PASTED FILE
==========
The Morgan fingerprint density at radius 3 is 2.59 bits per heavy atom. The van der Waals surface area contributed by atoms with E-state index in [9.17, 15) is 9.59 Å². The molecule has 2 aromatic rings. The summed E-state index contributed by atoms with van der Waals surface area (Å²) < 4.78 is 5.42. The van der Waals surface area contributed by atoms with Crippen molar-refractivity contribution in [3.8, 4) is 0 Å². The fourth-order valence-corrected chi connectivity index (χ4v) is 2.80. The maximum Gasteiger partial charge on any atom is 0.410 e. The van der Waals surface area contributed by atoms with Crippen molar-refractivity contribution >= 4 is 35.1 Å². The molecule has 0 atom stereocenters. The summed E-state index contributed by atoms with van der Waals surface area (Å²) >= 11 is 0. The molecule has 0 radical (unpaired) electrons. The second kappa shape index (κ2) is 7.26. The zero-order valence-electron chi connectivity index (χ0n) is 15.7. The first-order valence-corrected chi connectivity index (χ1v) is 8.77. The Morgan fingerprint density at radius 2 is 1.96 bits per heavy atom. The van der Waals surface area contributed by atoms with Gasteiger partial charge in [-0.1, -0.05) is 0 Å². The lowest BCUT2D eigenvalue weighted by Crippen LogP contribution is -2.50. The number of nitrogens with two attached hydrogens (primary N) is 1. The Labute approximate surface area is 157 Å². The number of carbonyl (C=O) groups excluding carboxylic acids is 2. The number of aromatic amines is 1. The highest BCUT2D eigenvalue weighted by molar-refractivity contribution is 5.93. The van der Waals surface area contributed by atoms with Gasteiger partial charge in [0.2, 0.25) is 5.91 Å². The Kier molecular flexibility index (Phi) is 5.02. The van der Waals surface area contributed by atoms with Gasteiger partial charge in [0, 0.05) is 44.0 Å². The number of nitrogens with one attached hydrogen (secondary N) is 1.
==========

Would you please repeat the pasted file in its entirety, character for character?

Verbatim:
The Morgan fingerprint density at radius 3 is 2.59 bits per heavy atom. The van der Waals surface area contributed by atoms with E-state index in [9.17, 15) is 9.59 Å². The molecule has 2 aromatic rings. The summed E-state index contributed by atoms with van der Waals surface area (Å²) < 4.78 is 5.42. The van der Waals surface area contributed by atoms with Crippen molar-refractivity contribution in [3.8, 4) is 0 Å². The fourth-order valence-corrected chi connectivity index (χ4v) is 2.80. The maximum Gasteiger partial charge on any atom is 0.410 e. The van der Waals surface area contributed by atoms with Crippen molar-refractivity contribution >= 4 is 35.1 Å². The molecule has 0 atom stereocenters. The summed E-state index contributed by atoms with van der Waals surface area (Å²) >= 11 is 0. The molecule has 0 radical (unpaired) electrons. The second kappa shape index (κ2) is 7.26. The zero-order valence-electron chi connectivity index (χ0n) is 15.7. The first-order valence-corrected chi connectivity index (χ1v) is 8.77. The Morgan fingerprint density at radius 2 is 1.96 bits per heavy atom. The van der Waals surface area contributed by atoms with Gasteiger partial charge in [-0.1, -0.05) is 0 Å². The lowest BCUT2D eigenvalue weighted by Crippen LogP contribution is -2.50. The number of nitrogens with two attached hydrogens (primary N) is 1. The Labute approximate surface area is 157 Å². The number of carbonyl (C=O) groups excluding carboxylic acids is 2. The number of aromatic amines is 1. The highest BCUT2D eigenvalue weighted by molar-refractivity contribution is 5.93. The van der Waals surface area contributed by atoms with Gasteiger partial charge in [0.2, 0.25) is 5.91 Å². The Kier molecular flexibility index (Phi) is 5.02. The van der Waals surface area contributed by atoms with Gasteiger partial charge in [0, 0.05) is 44.0 Å². The number of nitrogens with one attached hydrogen (secondary N) is 1.